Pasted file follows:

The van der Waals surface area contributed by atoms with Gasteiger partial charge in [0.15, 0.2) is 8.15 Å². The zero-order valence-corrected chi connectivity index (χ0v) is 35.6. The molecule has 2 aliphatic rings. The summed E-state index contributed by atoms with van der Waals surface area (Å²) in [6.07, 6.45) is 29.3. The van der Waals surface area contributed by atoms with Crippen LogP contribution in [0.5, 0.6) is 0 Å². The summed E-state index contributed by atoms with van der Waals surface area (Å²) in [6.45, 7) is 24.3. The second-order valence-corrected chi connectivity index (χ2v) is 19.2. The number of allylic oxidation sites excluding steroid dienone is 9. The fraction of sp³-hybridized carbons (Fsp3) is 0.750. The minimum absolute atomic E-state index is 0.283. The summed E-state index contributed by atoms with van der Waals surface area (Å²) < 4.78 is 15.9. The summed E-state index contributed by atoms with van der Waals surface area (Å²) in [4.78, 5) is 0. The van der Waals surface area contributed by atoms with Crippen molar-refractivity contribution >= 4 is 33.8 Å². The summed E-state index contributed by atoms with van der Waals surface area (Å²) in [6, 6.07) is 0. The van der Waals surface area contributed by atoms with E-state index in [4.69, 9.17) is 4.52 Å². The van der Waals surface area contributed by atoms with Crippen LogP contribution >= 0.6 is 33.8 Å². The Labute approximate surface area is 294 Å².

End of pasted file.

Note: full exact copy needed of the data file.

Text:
The van der Waals surface area contributed by atoms with Gasteiger partial charge in [0.15, 0.2) is 8.15 Å². The zero-order valence-corrected chi connectivity index (χ0v) is 35.6. The molecule has 2 aliphatic rings. The summed E-state index contributed by atoms with van der Waals surface area (Å²) in [6.07, 6.45) is 29.3. The van der Waals surface area contributed by atoms with Crippen LogP contribution in [0.5, 0.6) is 0 Å². The summed E-state index contributed by atoms with van der Waals surface area (Å²) in [6.45, 7) is 24.3. The second-order valence-corrected chi connectivity index (χ2v) is 19.2. The number of allylic oxidation sites excluding steroid dienone is 9. The fraction of sp³-hybridized carbons (Fsp3) is 0.750. The minimum absolute atomic E-state index is 0.283. The summed E-state index contributed by atoms with van der Waals surface area (Å²) < 4.78 is 15.9. The summed E-state index contributed by atoms with van der Waals surface area (Å²) in [4.78, 5) is 0. The van der Waals surface area contributed by atoms with Crippen molar-refractivity contribution >= 4 is 33.8 Å². The summed E-state index contributed by atoms with van der Waals surface area (Å²) in [6, 6.07) is 0. The van der Waals surface area contributed by atoms with E-state index in [4.69, 9.17) is 4.52 Å². The van der Waals surface area contributed by atoms with Crippen LogP contribution >= 0.6 is 33.8 Å². The Labute approximate surface area is 294 Å².